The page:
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MathGroup Archive 1999

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Generalization of Greater to matrices

  • To: mathgroup at smc.vnet.net
  • Subject: [mg20278] Generalization of Greater to matrices
  • From: "Hermann Meier" <hmeier at webshuttle.ch>
  • Date: Mon, 11 Oct 1999 02:19:53 -0400
  • Organization: EUnet AG, Switzerland. A KPNQwest Company.
  • Sender: owner-wri-mathgroup at wolfram.com

Dear Mathematica Users,

I tried to solve the following seemingly not to complicated problem, to no
avail.

M1, M2, M3 ...  are matrices of equal dimensions. The task is to  find the
"greatest" among them. The elements of this matrix, say M2,  should be (in
principle) greater than all the corresponding elements of M1, M3, Mx....
Furthermore, a kind of a "slack variable" (s) should be introduced.
(Requiring a matrix to be the "strictly greatest" one would be a condition
too hard to meet in some of my practical applications.) A matrix should
therefore be considered "greatest",  if all but s elements (say 8 out of 10)
are greater than the corresponding elements of the other matrices. (Such a
matrix perhaps could be called "dominating".)  The case of s = 0 is that of
the "strictly greatest" matrix.

Greater or GreaterEqual, Max ... do not work with matrices. Sort accepts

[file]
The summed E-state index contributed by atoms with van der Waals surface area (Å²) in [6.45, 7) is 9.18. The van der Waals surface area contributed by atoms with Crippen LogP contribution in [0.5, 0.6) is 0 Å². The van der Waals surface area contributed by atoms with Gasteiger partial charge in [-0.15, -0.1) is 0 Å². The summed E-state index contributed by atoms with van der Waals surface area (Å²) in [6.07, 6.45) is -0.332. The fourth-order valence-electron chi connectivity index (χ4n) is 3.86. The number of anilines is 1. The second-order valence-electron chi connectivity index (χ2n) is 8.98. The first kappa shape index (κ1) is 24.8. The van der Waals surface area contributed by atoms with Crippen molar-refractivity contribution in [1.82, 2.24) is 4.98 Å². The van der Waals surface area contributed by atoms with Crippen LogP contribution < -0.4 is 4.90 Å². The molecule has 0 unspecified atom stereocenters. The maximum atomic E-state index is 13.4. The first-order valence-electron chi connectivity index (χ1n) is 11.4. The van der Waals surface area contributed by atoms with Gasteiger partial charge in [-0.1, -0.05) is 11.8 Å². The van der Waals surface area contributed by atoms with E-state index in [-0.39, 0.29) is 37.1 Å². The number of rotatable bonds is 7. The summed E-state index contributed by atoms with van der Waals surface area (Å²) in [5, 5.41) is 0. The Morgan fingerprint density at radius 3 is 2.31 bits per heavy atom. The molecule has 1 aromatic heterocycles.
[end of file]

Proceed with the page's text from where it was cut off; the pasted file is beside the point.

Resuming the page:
{M1,M2,M3 ..}, but there seems to be no built-in functionality to arrive at
my desired result.

Therefore I tried to set up GreaterMatrix (rather than overloading Greater).
GreaterMatrix should also work as an ordering relation in Sort. So
Sort[{M1,M2,M3..}, GreaterMatrix] should rank M1, M2, M3 according to the
above-mentioned criteria.

GreaterMatrix can be (but has not to be) restricted to two-dimensional
matrices. The following expressions may be  pieces usable for a solution:

Outer[Count[(#1 - #2), _?Positive, 2] &, {M1,M2,M3}, {M1,M2,M3}, 1]
subtracts M1, M2, M3 from each other and counts the number of positive
values in the resulting matrix. A positive value equal to dim
(=Apply[Times,Dimensions[M1]])  at position {i,j}, say  {2,3}, would
indicate that matrix  M2 is strictly greater than M3. Outer[Count[(#1 - #2),
_?(#>=(dim-s)?), 2] &, {M1,M2,M3}, {M1,M2,M3}, 1] may indicate a matrix that
is just "dominating" another one.

FoldList[GreaterMatrix, M0, {M1, M2, M3}]]//Rest - with M0 a starting matrix
like Table[-10^10, {First[dim]},{Last[dim]}] -  may give a succession of
"increasing" matrices.  (For this also see  Mathematica Book, Online
Version, Further Examples to Max.)

There is also TopologicalSort in package DiscreteMath`Combinatorica` which
may or may not be useful  in the present context. (I am not sure if
TopologicalSort corresponds to the topological sort as explained in Knuth,
The Art of Computer Programming, Vol. 1, 3rd ed., ch. 2.2.3, p. 261 - 271.)

The problem looks like quite a challenge (to me as a mid-level user). I was
not able to put my pieces of code together into a working program that would
pass all my tests. I would appreciate contributions of Mathematica experts.
Such contributions perhaps may even show - possible - extensions to Greater,
GreaterEqual, Less, LessEqual, Max, Min ... for handling matrices in a
future version of Mathematica.

Yours sincerely,
Hermann Meier












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